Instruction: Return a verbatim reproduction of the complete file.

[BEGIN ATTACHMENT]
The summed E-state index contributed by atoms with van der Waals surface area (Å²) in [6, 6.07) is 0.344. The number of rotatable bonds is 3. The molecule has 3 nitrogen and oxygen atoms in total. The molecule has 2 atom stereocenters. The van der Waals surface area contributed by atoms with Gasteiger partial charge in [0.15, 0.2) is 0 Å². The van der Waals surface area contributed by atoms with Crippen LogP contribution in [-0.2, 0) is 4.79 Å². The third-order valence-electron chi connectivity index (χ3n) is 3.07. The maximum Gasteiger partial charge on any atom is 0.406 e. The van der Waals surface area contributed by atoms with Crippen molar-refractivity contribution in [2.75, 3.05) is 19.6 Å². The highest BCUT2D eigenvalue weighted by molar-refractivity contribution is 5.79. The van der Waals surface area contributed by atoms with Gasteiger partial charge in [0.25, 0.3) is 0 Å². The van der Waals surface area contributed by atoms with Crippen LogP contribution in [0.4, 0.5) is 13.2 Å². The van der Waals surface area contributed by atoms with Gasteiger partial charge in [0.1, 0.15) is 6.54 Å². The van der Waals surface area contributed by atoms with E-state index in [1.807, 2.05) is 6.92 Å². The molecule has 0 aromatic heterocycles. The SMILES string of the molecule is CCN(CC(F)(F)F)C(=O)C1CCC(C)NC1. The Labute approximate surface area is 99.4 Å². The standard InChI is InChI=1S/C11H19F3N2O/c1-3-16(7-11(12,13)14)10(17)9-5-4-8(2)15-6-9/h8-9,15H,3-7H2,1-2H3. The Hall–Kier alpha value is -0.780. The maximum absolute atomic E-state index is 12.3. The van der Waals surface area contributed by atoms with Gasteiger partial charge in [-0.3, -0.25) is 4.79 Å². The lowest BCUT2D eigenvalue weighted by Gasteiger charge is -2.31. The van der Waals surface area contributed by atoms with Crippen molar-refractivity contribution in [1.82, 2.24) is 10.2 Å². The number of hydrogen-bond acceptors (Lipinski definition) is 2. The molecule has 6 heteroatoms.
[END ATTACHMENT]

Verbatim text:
The summed E-state index contributed by atoms with van der Waals surface area (Å²) in [6, 6.07) is 0.344. The number of rotatable bonds is 3. The molecule has 3 nitrogen and oxygen atoms in total. The molecule has 2 atom stereocenters. The van der Waals surface area contributed by atoms with Gasteiger partial charge in [0.15, 0.2) is 0 Å². The van der Waals surface area contributed by atoms with Crippen LogP contribution in [-0.2, 0) is 4.79 Å². The third-order valence-electron chi connectivity index (χ3n) is 3.07. The maximum Gasteiger partial charge on any atom is 0.406 e. The van der Waals surface area contributed by atoms with Crippen molar-refractivity contribution in [2.75, 3.05) is 19.6 Å². The highest BCUT2D eigenvalue weighted by molar-refractivity contribution is 5.79. The van der Waals surface area contributed by atoms with Gasteiger partial charge in [0.25, 0.3) is 0 Å². The van der Waals surface area contributed by atoms with Crippen LogP contribution in [0.4, 0.5) is 13.2 Å². The van der Waals surface area contributed by atoms with Gasteiger partial charge in [0.1, 0.15) is 6.54 Å². The van der Waals surface area contributed by atoms with E-state index in [1.807, 2.05) is 6.92 Å². The molecule has 0 aromatic heterocycles. The SMILES string of the molecule is CCN(CC(F)(F)F)C(=O)C1CCC(C)NC1. The Labute approximate surface area is 99.4 Å². The standard InChI is InChI=1S/C11H19F3N2O/c1-3-16(7-11(12,13)14)10(17)9-5-4-8(2)15-6-9/h8-9,15H,3-7H2,1-2H3. The Hall–Kier alpha value is -0.780. The maximum absolute atomic E-state index is 12.3. The van der Waals surface area contributed by atoms with Gasteiger partial charge in [-0.3, -0.25) is 4.79 Å². The lowest BCUT2D eigenvalue weighted by Gasteiger charge is -2.31. The van der Waals surface area contributed by atoms with Crippen molar-refractivity contribution in [1.82, 2.24) is 10.2 Å². The number of hydrogen-bond acceptors (Lipinski definition) is 2. The molecule has 6 heteroatoms.